Certainly we all agree it is an insult to those who have fought to spread democracy and freedom overseas to be denied the right to participate in their own democracy here at home. Senator Feinstein suggested last year that the VA become a "voter registration agency" within the definition of the National Voter Registration Act of 1993. If each facility took a few simple steps to provide voter registration materials, the VA could do its part to guarantee access to voter registration materials for out veterans.
Furthermore, we understand that the Court of Appeals seemed to indicate that the VA's role in assisting veterans was purely medical. However, the VA has a long and proud history of providing a myriad of services to veterans - helping them lead successful and productive lives. Providing them with the opportunity to become more actively involved in our democracy seems an appropriate role for the VA. The argument that providing access to voter registration at facilities would distract from the medical goals is as unfortunate as it is counterproductive.
It's as John Rowan, President of Vietnam Veterans of America, wrote in a recent letter to us:
"Veterans know the price of freedom; they've paid for it with their service, with the sacrifices they and their families have made. While only one-quarter, at most, of the veteran population utilizes VA facilities for their health care, designating VA medical centers - as well as community-based outpatient clinics and even regional offices - as voter registration agencies should help more veterans have the opportunity to fulfill their civic responsibility which they have sacrificed so much to preserve for all of us, and vote."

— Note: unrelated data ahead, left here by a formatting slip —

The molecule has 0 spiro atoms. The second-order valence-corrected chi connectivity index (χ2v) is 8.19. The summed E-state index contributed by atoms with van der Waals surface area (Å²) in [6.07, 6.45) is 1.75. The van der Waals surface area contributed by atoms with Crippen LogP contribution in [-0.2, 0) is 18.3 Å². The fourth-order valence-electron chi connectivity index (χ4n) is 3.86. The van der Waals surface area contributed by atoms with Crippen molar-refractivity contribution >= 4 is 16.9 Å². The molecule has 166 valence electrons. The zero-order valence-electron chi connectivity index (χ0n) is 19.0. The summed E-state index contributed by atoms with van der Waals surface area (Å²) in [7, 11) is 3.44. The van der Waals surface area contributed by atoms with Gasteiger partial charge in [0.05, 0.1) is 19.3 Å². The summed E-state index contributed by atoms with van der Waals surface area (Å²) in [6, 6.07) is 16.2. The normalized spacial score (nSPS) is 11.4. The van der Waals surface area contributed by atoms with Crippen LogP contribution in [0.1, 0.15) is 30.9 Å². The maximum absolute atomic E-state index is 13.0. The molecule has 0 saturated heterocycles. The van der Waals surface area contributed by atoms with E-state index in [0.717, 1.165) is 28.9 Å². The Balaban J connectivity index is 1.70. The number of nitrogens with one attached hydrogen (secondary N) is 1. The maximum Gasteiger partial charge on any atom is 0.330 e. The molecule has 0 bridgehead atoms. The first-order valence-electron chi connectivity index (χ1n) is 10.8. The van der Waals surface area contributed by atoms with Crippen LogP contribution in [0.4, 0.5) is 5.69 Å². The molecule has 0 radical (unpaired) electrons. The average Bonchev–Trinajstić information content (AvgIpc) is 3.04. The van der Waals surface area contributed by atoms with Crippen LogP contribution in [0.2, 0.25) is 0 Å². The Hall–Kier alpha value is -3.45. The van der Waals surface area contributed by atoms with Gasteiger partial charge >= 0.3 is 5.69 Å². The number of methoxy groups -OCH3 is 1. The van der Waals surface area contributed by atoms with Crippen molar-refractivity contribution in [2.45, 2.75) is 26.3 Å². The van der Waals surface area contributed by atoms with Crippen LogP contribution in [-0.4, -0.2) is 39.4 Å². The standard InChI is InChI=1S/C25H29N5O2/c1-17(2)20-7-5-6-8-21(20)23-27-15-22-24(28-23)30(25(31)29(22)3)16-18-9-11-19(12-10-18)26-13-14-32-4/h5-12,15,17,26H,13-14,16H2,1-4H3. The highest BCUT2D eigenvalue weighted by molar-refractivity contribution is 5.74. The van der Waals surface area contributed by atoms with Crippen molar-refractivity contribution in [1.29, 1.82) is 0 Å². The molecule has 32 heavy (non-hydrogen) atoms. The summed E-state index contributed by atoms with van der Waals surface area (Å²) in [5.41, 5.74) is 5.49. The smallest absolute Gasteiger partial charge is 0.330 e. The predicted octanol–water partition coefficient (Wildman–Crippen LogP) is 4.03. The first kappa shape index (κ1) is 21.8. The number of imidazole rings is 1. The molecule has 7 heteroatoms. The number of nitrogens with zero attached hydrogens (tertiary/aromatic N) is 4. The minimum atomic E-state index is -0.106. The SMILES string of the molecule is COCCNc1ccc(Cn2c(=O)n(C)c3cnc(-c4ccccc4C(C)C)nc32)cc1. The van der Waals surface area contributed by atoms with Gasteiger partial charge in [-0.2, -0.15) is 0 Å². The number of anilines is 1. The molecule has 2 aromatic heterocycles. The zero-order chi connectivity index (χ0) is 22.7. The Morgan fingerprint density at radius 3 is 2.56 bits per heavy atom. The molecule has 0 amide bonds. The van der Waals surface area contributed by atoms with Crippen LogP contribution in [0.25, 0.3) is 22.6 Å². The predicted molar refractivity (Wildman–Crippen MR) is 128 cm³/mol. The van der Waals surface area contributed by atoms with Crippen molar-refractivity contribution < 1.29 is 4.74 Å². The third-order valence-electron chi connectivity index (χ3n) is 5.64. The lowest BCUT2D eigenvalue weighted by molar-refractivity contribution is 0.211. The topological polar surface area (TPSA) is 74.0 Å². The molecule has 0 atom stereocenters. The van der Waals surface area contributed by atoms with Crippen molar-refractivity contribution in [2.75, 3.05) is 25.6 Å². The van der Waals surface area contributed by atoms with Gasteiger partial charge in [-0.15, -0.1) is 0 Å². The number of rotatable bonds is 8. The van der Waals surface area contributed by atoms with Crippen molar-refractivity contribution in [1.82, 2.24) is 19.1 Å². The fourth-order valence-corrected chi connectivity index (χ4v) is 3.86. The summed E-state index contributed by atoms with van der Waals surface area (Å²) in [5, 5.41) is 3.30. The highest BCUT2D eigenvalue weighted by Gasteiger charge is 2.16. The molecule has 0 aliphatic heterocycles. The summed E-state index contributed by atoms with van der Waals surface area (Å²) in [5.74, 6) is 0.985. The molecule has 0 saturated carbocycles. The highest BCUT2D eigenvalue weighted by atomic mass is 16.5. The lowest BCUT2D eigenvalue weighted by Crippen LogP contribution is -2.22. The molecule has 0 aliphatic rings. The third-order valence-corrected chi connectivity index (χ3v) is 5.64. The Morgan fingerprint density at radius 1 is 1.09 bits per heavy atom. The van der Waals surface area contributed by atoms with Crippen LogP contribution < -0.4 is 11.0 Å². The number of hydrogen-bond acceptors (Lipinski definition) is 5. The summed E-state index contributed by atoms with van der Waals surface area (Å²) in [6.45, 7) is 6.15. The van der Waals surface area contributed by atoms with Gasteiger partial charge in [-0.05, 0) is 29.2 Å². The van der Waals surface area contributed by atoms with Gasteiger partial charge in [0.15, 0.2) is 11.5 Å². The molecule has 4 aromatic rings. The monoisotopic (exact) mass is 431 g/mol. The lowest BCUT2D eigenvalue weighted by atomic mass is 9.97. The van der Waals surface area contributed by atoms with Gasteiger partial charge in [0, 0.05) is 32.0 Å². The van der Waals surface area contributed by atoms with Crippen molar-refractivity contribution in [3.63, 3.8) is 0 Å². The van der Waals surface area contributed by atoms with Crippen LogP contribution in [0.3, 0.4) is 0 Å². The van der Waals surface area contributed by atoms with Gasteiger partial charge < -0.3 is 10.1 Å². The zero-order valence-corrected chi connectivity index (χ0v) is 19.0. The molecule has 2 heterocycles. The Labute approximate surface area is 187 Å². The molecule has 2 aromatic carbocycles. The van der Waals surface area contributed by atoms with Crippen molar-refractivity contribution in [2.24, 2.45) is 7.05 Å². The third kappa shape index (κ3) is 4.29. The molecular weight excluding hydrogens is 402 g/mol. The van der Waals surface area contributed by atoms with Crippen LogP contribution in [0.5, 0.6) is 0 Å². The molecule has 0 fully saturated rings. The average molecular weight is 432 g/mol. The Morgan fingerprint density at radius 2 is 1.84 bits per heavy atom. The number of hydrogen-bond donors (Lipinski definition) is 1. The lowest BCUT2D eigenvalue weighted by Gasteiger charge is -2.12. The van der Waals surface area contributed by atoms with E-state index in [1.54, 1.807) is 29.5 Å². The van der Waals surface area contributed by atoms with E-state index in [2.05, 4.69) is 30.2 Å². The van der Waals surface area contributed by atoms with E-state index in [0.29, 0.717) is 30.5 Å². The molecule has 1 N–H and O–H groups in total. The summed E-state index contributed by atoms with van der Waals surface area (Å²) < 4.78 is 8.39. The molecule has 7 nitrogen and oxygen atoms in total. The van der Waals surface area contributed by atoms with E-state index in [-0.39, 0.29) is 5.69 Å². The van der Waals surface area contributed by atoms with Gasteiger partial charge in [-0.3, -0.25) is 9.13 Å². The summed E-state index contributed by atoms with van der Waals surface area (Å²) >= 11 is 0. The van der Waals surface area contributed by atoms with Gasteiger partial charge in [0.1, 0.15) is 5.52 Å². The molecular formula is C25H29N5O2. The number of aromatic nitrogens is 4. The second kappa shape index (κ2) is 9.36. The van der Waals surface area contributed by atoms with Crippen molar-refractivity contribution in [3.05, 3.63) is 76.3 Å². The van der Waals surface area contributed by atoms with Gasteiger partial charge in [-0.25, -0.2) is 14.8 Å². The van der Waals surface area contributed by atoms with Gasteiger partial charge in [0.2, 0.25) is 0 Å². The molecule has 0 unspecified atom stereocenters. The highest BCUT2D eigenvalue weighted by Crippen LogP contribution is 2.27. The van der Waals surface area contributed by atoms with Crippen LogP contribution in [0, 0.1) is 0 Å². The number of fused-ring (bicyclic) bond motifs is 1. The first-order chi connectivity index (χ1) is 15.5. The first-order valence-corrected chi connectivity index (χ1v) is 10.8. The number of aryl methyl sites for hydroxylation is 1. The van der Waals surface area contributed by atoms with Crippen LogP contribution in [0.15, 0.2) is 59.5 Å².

Randy L. Pleva, Sr., President of Paralyzed Veterans of America - an organization with a membership that uses VA facilities across the nation - agreed by stating:
"Voting is the cornerstone of democracy and the members of Paralyzed Veterans of America and all veterans have served in the defense and promotion of self determination throughout the world. As veterans we believe that voting is not only our right but also our responsibility. To this end the Department of Veterans Affairs should serve as an example ensuring that every veteran that passes through its doors is afforded the opportunity to register and vote. It is through the exercise of our franchise that we ensure the perpetuation of our democracy and serve as an inspiration to others throughout the world."
The statements of these leaders serve to underscore the importance of righting this wrong.
For these reasons, we once again request that your office identify the policies in place to support voter registration efforts for veterans who use VA facilities. We also request that the VA designate VA facilities to serve as "voter registration agencies" under the definition of the National Voter Registration Act. Social service agencies across the country engage in this effort, and it is time that the Department of Veterans Affairs does the same. We look forward to receiving your response as well as an update on your efforts on voter registration by March 18, 2008. Thank you for your attention to this matter.
U. S. Senator